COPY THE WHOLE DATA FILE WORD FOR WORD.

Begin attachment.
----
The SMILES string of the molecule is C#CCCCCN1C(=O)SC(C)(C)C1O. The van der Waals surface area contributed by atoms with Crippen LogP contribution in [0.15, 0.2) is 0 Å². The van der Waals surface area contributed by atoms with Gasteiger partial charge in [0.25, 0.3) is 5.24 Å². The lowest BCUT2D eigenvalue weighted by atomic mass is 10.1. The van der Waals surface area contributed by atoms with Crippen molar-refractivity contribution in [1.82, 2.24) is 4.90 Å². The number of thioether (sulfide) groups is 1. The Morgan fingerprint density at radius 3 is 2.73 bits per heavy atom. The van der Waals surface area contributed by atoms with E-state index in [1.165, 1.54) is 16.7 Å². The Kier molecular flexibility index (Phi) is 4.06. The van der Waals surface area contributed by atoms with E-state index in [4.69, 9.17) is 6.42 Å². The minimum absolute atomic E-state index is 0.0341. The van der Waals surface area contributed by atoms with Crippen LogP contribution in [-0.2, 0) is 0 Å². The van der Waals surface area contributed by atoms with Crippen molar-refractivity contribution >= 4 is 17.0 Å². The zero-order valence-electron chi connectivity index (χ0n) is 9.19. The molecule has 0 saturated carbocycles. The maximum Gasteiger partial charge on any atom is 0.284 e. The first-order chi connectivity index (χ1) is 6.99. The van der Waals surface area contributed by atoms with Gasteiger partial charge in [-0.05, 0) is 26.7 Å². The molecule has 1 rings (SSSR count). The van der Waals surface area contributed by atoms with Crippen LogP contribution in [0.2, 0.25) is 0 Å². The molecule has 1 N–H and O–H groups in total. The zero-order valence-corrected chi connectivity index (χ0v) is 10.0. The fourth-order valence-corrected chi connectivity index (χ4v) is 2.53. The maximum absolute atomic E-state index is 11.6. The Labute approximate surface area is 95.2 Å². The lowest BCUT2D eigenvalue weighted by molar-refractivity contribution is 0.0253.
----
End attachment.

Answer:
The SMILES string of the molecule is C#CCCCCN1C(=O)SC(C)(C)C1O. The van der Waals surface area contributed by atoms with Crippen LogP contribution in [0.15, 0.2) is 0 Å². The van der Waals surface area contributed by atoms with Gasteiger partial charge in [0.25, 0.3) is 5.24 Å². The lowest BCUT2D eigenvalue weighted by atomic mass is 10.1. The van der Waals surface area contributed by atoms with Crippen molar-refractivity contribution in [1.82, 2.24) is 4.90 Å². The number of thioether (sulfide) groups is 1. The Morgan fingerprint density at radius 3 is 2.73 bits per heavy atom. The van der Waals surface area contributed by atoms with E-state index in [1.165, 1.54) is 16.7 Å². The Kier molecular flexibility index (Phi) is 4.06. The van der Waals surface area contributed by atoms with E-state index in [4.69, 9.17) is 6.42 Å². The minimum absolute atomic E-state index is 0.0341. The van der Waals surface area contributed by atoms with Crippen LogP contribution in [-0.2, 0) is 0 Å². The van der Waals surface area contributed by atoms with Crippen molar-refractivity contribution >= 4 is 17.0 Å². The zero-order valence-electron chi connectivity index (χ0n) is 9.19. The molecule has 0 saturated carbocycles. The maximum Gasteiger partial charge on any atom is 0.284 e. The first-order chi connectivity index (χ1) is 6.99. The van der Waals surface area contributed by atoms with Gasteiger partial charge in [-0.05, 0) is 26.7 Å². The molecule has 1 rings (SSSR count). The van der Waals surface area contributed by atoms with Crippen LogP contribution in [0.2, 0.25) is 0 Å². The molecule has 1 N–H and O–H groups in total. The zero-order valence-corrected chi connectivity index (χ0v) is 10.0. The fourth-order valence-corrected chi connectivity index (χ4v) is 2.53. The maximum absolute atomic E-state index is 11.6. The Labute approximate surface area is 95.2 Å². The lowest BCUT2D eigenvalue weighted by molar-refractivity contribution is 0.0253.